This is an extract of a white paper written by Gerald Holmann, founder and president of Qoppa Software. The full white paper on Protecting Financial Documents from Tampering is available for reading on Qoppa Software’s website.
Financial documents are the essential media by which information is exchanged between parties involved in different types of transactions, including loan approvals, insurance and others. The information in these documents is relied upon to make decisions that in some cases involve large amounts of capital and risk.
As such, it is imperative that the information held in these documents is accurate. While verification of the information would be ideal, this is not always practical because of time constraints, cost and access. As a result, the information on the documents is frequently taken at face value without verification.
Historically, financial documents have been exchanged using hard copies, preferably using original documents such as bank statements. This medium affords a bit of verification because the documents may come from well known, standard institutions using letter head and pre-printed forms. Additionally, even though forging is still possible, modification of printed content on payer is hard to do without leaving any traces.
This has changed dramatically in recent years, most financial documents are now exchanged in electronic format, with entire transactions processed without ever using hard copies.
The format of choice for electronic documents is the PDF format, almost to the exclusion of any other format. Unfortunately, the great majority of PDF documents produced by financial institutions are unprotected.
Unprotected PDF documents are relatively easy to modify, many PDF editors on the market can do this in simple, user-friendly ways. Any and all content in a PDF can be modified, replaced or removed, and this can be done without leaving any trace or audit trail.
This means that anyone that wishes to modify financial data that they submit as part of any transaction can do so easily, inexpensively and without a trace on the document itself. The receiver of the documents has no way to tell if the documents have been modified. The only recourse is to verify the information through an audit with the institution that it comes from.
We propose that all documents that contain financial information delivered in electronic form should use the PDF format and that they should always include a digital signature.
Digital signatures should be applied to these documents at the time of creation and should use a distinct digital certificate from that entity that is intended for this purpose alone.
Having a digital signature on every document ensures that the document has not been modified from the time of creation, and so ensures that the information contained in the document has not been tampered with.
Upon receipt of a document, verification is straightforward, all signatures should be verified by comparing the current signature hash to the stored signature hash, to detect any changes to the document, and by checking all of the certificates in the certificate chain until a certificate is found that comes from a trusted CA. This verification confirms the identity of the signer of the document as well as the integrity of the document.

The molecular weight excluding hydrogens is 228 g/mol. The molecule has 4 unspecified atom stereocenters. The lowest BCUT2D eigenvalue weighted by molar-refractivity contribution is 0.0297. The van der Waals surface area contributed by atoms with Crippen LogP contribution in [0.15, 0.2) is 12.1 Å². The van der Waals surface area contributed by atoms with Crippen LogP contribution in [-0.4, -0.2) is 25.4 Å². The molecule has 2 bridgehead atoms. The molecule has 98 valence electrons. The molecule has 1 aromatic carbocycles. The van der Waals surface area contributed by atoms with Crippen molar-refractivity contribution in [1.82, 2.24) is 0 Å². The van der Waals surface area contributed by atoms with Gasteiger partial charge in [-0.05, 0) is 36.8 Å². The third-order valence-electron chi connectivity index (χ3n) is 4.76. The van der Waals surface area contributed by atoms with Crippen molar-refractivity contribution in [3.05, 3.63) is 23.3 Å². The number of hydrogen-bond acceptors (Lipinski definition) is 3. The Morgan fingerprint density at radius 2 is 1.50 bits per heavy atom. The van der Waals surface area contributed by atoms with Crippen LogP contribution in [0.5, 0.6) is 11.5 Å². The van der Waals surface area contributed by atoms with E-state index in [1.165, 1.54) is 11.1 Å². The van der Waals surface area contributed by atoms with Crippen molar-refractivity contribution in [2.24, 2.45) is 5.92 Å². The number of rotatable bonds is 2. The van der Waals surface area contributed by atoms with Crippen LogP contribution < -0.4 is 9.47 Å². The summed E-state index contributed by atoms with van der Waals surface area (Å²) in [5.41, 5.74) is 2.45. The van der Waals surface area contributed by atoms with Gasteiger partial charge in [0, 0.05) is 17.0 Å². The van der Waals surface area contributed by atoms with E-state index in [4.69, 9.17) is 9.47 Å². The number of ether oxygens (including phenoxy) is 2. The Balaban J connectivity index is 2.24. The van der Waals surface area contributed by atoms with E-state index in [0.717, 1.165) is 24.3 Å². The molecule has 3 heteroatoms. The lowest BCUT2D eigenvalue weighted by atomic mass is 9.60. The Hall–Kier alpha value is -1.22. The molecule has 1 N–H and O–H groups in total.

Verification should be performed both in unattended processing of documents, and by human actors when the documents are being reviewed by a person.
There is wide availability of server systems that provide functions to receive and verify digital signatures in incoming documents, and then implement routing rules to handle the documents accordingly. Documents that have valid signatures are routed to the next step in the document workflow, while those that do not pass verification can be routed differently and a human actor can be notified.
Additionally, there are integration products available as well that can be used to add this capability to existing document processing or management systems.
When people are reviewing documents directly, any commercial PDF viewer application can verify digital signatures and alert the end user if there are any problems.
As a side effect to having this framework prevalent is that, if all documents are expected to have digital signatures, then any documents that do not have a signature would immediately stand out. On these documents, there should be human driven processes to verify the validity of the non-signed documents before they are accepted.
To resolve the cost issues with the existing CA framework, we propose that a single organization should be created charged with issuing certificates for the purpose of validating financial information documents. This organization can be a government agency, perhaps an agency that is already charged with regulating financial entities, such as the FDIC, or it could also be an industry sponsored group, similar to ICANN.
Financial entities would apply for digital certificates used for signing financial documents from this agency. The agency would then verify that the financial institution is real and legitimate and issue certificates with itself as the Certificate Authority.
This entity would also be tasked with participating in the verification process for certificates. This can be done statically, by having operating system manufacturers include the organization as a trusted CA, and also dynamically, by providing servers that can be queried to check that a certificate is valid and that it is in good standing.